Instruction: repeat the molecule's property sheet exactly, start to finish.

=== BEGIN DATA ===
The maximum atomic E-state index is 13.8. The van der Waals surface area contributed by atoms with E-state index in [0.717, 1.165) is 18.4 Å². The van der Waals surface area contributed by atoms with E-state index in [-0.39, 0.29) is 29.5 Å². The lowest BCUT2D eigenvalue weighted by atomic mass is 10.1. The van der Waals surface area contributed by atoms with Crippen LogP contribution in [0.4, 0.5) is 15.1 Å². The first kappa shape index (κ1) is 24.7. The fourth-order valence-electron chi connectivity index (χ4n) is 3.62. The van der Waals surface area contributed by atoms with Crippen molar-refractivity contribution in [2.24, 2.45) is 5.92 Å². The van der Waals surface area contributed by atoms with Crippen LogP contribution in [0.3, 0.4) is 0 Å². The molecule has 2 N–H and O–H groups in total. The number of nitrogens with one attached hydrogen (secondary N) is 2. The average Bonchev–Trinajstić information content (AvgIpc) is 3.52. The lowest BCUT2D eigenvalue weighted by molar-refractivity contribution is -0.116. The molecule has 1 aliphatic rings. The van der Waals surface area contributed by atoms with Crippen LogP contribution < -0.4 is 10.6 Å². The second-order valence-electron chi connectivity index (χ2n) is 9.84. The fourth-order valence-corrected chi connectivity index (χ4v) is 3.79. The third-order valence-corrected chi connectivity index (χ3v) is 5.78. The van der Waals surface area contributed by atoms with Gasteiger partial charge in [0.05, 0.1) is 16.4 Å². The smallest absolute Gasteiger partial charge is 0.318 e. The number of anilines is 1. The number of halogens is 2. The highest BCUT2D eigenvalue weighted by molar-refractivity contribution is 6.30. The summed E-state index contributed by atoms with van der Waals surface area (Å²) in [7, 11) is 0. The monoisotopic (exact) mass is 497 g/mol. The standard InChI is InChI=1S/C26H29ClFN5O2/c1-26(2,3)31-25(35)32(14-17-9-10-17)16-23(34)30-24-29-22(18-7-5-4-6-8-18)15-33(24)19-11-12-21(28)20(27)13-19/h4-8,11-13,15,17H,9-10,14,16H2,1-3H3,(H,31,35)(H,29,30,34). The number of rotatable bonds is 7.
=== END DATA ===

The maximum atomic E-state index is 13.8. The van der Waals surface area contributed by atoms with E-state index in [0.717, 1.165) is 18.4 Å². The van der Waals surface area contributed by atoms with E-state index in [-0.39, 0.29) is 29.5 Å². The lowest BCUT2D eigenvalue weighted by atomic mass is 10.1. The van der Waals surface area contributed by atoms with Crippen LogP contribution in [0.4, 0.5) is 15.1 Å². The first kappa shape index (κ1) is 24.7. The fourth-order valence-electron chi connectivity index (χ4n) is 3.62. The van der Waals surface area contributed by atoms with Crippen molar-refractivity contribution in [2.24, 2.45) is 5.92 Å². The van der Waals surface area contributed by atoms with Crippen LogP contribution in [0.3, 0.4) is 0 Å². The molecule has 2 N–H and O–H groups in total. The number of nitrogens with one attached hydrogen (secondary N) is 2. The average Bonchev–Trinajstić information content (AvgIpc) is 3.52. The lowest BCUT2D eigenvalue weighted by molar-refractivity contribution is -0.116. The molecule has 1 aliphatic rings. The van der Waals surface area contributed by atoms with Crippen LogP contribution < -0.4 is 10.6 Å². The second-order valence-electron chi connectivity index (χ2n) is 9.84. The fourth-order valence-corrected chi connectivity index (χ4v) is 3.79. The third-order valence-corrected chi connectivity index (χ3v) is 5.78. The van der Waals surface area contributed by atoms with Gasteiger partial charge in [0.05, 0.1) is 16.4 Å². The smallest absolute Gasteiger partial charge is 0.318 e. The number of anilines is 1. The number of halogens is 2. The highest BCUT2D eigenvalue weighted by molar-refractivity contribution is 6.30. The summed E-state index contributed by atoms with van der Waals surface area (Å²) in [7, 11) is 0. The monoisotopic (exact) mass is 497 g/mol. The standard InChI is InChI=1S/C26H29ClFN5O2/c1-26(2,3)31-25(35)32(14-17-9-10-17)16-23(34)30-24-29-22(18-7-5-4-6-8-18)15-33(24)19-11-12-21(28)20(27)13-19/h4-8,11-13,15,17H,9-10,14,16H2,1-3H3,(H,31,35)(H,29,30,34). The number of rotatable bonds is 7.